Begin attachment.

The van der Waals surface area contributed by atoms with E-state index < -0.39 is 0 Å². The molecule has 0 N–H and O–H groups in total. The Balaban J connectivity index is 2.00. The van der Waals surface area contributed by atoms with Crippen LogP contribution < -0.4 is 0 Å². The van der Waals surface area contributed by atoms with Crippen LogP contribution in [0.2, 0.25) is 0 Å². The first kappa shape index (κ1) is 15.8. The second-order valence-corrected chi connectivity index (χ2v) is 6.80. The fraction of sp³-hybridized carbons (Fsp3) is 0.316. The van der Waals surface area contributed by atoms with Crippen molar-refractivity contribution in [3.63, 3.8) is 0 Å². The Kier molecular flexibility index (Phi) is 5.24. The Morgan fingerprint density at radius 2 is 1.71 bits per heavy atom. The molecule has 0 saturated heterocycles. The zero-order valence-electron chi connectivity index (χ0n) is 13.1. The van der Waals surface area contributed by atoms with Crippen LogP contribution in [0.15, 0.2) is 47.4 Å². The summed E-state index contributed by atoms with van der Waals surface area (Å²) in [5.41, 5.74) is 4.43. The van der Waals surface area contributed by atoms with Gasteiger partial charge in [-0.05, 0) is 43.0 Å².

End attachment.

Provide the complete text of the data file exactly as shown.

The van der Waals surface area contributed by atoms with E-state index < -0.39 is 0 Å². The molecule has 0 N–H and O–H groups in total. The Balaban J connectivity index is 2.00. The van der Waals surface area contributed by atoms with Crippen LogP contribution < -0.4 is 0 Å². The van der Waals surface area contributed by atoms with Crippen LogP contribution in [0.2, 0.25) is 0 Å². The first kappa shape index (κ1) is 15.8. The second-order valence-corrected chi connectivity index (χ2v) is 6.80. The fraction of sp³-hybridized carbons (Fsp3) is 0.316. The van der Waals surface area contributed by atoms with Crippen molar-refractivity contribution in [3.63, 3.8) is 0 Å². The Kier molecular flexibility index (Phi) is 5.24. The Morgan fingerprint density at radius 2 is 1.71 bits per heavy atom. The molecule has 0 saturated heterocycles. The zero-order valence-electron chi connectivity index (χ0n) is 13.1. The van der Waals surface area contributed by atoms with Crippen LogP contribution in [0.15, 0.2) is 47.4 Å². The summed E-state index contributed by atoms with van der Waals surface area (Å²) in [5.41, 5.74) is 4.43. The van der Waals surface area contributed by atoms with Gasteiger partial charge in [-0.05, 0) is 43.0 Å².